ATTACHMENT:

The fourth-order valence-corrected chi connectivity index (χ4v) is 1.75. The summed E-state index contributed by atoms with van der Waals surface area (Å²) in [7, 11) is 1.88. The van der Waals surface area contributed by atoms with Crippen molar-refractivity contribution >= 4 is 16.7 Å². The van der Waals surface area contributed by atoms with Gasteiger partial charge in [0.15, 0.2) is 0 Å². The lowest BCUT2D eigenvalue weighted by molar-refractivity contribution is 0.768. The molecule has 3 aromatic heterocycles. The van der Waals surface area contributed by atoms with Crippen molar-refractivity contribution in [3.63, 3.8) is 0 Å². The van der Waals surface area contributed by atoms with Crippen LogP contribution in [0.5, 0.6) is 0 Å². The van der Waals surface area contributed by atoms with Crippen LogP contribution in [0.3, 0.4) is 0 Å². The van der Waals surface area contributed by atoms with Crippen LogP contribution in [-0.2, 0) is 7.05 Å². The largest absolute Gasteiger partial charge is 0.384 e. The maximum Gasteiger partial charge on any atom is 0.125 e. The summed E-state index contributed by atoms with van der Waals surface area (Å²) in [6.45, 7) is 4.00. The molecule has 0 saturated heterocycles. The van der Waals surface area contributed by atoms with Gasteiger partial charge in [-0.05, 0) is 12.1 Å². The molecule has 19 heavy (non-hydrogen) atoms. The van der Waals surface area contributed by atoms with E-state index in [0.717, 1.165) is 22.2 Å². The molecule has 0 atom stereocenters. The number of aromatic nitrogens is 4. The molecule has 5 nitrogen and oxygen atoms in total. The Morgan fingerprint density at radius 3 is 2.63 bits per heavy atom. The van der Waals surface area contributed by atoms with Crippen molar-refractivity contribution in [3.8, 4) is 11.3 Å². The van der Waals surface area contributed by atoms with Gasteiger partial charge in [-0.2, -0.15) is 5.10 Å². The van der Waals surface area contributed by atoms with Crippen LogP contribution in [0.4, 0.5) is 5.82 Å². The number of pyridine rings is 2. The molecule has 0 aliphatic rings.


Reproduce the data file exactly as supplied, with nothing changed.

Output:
The fourth-order valence-corrected chi connectivity index (χ4v) is 1.75. The summed E-state index contributed by atoms with van der Waals surface area (Å²) in [7, 11) is 1.88. The van der Waals surface area contributed by atoms with Crippen molar-refractivity contribution >= 4 is 16.7 Å². The van der Waals surface area contributed by atoms with Gasteiger partial charge in [0.15, 0.2) is 0 Å². The lowest BCUT2D eigenvalue weighted by molar-refractivity contribution is 0.768. The molecule has 3 aromatic heterocycles. The van der Waals surface area contributed by atoms with Crippen molar-refractivity contribution in [3.63, 3.8) is 0 Å². The van der Waals surface area contributed by atoms with Crippen LogP contribution in [0.5, 0.6) is 0 Å². The van der Waals surface area contributed by atoms with Crippen LogP contribution in [0.3, 0.4) is 0 Å². The van der Waals surface area contributed by atoms with Crippen LogP contribution in [-0.2, 0) is 7.05 Å². The largest absolute Gasteiger partial charge is 0.384 e. The maximum Gasteiger partial charge on any atom is 0.125 e. The summed E-state index contributed by atoms with van der Waals surface area (Å²) in [6.45, 7) is 4.00. The molecule has 0 saturated heterocycles. The van der Waals surface area contributed by atoms with Gasteiger partial charge in [-0.05, 0) is 12.1 Å². The molecule has 19 heavy (non-hydrogen) atoms. The van der Waals surface area contributed by atoms with E-state index in [0.717, 1.165) is 22.2 Å². The molecule has 0 atom stereocenters. The number of aromatic nitrogens is 4. The molecule has 5 nitrogen and oxygen atoms in total. The Morgan fingerprint density at radius 3 is 2.63 bits per heavy atom. The van der Waals surface area contributed by atoms with Crippen molar-refractivity contribution in [3.8, 4) is 11.3 Å². The van der Waals surface area contributed by atoms with Gasteiger partial charge in [-0.2, -0.15) is 5.10 Å². The van der Waals surface area contributed by atoms with Crippen LogP contribution in [0.4, 0.5) is 5.82 Å². The number of pyridine rings is 2. The molecule has 0 aliphatic rings.